Stalin: Bad, very bad. No, even worse than that …

gulag railroad

Tomorrow marks the anniversary of Joseph Stalin’s death in 1953. His demise did not end the Soviet internal reign of terror that had gripped the nation for decades, but it would eventually bring a lessening of the effects of the murderous regime.

A commonly accepted figure for the number of individuals Stalin murdered while in power is 20 million.

However, as Rudolph J. Rummel, the late professor emeritus of political science at the University of Hawaii, wrote a decade ago, that figure woeful undercounts the number of Soviets and foreigners who met their demise as a result of Stalin’s rule.

According to Rummel, the 20 million figure comes from a 1968 book by Robert Conquest, The Great Terror: Stalin’s Purge of the Thirties.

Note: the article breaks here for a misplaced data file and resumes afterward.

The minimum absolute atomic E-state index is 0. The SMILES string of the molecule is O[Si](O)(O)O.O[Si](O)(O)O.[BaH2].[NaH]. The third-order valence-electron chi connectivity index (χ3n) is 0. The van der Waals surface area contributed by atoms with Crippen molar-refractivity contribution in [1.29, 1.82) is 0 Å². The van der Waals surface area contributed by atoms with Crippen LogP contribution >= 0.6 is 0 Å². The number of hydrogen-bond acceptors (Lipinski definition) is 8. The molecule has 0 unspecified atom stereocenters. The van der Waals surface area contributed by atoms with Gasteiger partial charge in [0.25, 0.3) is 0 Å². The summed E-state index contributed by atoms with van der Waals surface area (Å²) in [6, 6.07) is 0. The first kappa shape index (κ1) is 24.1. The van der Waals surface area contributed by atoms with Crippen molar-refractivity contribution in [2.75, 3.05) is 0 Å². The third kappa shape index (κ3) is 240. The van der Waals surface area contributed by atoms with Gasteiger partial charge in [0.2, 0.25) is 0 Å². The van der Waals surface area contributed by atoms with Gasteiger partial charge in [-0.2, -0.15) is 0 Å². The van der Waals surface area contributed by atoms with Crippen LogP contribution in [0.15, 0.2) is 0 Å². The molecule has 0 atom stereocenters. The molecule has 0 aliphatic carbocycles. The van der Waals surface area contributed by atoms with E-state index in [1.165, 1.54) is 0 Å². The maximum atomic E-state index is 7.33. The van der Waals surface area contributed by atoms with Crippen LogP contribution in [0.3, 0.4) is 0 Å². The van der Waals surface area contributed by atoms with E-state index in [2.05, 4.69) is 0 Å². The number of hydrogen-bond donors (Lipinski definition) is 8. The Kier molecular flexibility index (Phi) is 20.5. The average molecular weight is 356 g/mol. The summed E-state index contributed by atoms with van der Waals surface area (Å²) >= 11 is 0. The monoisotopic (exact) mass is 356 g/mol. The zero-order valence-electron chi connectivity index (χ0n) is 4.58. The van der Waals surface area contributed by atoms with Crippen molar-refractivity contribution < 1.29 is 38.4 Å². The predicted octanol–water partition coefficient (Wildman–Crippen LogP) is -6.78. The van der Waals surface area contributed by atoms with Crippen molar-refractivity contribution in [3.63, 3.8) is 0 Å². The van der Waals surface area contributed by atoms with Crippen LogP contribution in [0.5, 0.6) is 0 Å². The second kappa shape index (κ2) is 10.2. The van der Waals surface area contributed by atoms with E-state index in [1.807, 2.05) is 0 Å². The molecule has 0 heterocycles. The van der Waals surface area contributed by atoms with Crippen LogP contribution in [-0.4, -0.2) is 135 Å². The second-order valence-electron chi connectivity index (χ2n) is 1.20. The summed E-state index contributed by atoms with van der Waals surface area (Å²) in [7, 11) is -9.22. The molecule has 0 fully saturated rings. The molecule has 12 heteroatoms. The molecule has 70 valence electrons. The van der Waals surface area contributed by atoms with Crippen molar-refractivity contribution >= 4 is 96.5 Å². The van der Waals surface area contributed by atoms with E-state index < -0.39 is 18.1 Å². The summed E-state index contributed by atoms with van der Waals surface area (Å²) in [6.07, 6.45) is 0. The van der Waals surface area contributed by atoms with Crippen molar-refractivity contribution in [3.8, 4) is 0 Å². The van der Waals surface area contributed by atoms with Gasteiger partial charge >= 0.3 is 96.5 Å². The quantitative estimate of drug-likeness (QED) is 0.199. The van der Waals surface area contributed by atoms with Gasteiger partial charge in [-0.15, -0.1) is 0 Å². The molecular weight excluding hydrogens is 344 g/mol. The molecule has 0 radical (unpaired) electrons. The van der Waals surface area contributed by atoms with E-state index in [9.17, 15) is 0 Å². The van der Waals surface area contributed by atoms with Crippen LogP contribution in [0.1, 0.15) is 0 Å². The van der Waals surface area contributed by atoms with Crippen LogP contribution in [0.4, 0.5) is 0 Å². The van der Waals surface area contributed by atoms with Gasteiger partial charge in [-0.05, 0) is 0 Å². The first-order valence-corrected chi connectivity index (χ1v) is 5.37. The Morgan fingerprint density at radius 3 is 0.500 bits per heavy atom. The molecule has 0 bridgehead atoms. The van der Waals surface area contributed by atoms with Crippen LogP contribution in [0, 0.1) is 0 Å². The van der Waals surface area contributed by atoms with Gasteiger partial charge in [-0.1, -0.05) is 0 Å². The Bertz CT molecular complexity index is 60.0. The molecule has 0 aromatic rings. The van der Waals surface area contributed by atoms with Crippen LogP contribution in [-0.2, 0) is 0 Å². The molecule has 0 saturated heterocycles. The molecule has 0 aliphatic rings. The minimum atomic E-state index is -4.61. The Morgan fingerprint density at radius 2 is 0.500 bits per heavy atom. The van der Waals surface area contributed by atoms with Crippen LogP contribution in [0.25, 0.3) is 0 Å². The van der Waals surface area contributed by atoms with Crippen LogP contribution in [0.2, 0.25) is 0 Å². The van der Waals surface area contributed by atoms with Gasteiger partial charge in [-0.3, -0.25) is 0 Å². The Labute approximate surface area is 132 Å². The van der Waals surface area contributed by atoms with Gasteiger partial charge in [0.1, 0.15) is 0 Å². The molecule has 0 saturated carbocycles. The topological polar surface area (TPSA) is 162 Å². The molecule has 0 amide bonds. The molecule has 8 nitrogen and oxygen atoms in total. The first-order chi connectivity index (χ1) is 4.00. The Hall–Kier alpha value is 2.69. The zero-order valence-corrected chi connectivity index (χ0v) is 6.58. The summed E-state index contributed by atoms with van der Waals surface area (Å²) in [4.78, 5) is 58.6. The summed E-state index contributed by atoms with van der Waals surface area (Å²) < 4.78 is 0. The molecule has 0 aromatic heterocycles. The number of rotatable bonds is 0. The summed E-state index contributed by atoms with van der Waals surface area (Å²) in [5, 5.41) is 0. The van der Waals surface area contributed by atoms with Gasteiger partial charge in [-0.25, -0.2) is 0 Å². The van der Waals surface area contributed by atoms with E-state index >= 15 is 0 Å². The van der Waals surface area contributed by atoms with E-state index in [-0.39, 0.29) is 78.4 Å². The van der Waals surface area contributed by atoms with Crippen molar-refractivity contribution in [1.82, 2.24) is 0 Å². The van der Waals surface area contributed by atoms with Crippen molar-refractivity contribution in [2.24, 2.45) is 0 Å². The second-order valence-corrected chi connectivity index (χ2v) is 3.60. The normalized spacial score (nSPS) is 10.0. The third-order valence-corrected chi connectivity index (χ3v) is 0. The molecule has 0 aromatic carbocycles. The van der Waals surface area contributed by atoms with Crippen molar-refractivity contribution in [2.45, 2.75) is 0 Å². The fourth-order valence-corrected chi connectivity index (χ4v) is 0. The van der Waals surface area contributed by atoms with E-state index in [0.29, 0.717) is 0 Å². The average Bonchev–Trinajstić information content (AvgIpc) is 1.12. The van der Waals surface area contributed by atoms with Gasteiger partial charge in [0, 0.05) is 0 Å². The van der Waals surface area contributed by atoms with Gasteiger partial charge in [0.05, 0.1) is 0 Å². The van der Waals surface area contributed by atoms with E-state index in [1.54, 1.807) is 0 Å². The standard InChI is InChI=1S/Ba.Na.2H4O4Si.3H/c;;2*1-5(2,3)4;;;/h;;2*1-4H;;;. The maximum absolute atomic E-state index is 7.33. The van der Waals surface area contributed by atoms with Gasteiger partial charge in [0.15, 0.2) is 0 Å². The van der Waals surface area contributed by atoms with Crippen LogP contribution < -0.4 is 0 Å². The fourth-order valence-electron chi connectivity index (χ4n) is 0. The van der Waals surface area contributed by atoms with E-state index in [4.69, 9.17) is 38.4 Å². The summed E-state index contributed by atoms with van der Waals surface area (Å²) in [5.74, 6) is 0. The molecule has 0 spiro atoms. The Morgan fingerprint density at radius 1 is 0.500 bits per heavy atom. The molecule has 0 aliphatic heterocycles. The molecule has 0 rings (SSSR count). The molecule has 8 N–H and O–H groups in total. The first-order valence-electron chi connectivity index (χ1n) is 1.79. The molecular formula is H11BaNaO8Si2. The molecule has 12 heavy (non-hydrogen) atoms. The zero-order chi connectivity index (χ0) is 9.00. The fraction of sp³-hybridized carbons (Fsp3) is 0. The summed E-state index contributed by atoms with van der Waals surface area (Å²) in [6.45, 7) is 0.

“In his appendix on casualty figures, (Conquest) reviews a number of estimates of those that were killed under Stalin, and calculates that the number of executions 1936 to 1938 was probably about 1,000,000; that from 1936 to 1950 about 12,000,000 died in the camps; and 3,500,000 died in the 1930-1936 collectivization. Overall, (Conquest) concludes: ‘Thus we get a figure of 20 million dead, which is almost certainly too low and might require an increase of 50 percent or so, as the debit balance of the Stalin regime for twenty-three years.’”

Part of the problem is that Conquest’s qualification adding another 10 million lives to Stalin’s total is rarely mentioned, although over the past 10 years this has happened a little more often.

In addition, Rummel, who spent his career assembling data on collective violence and war with a view toward helping their resolution or elimination, wrote that Conquest’s estimate was incomplete: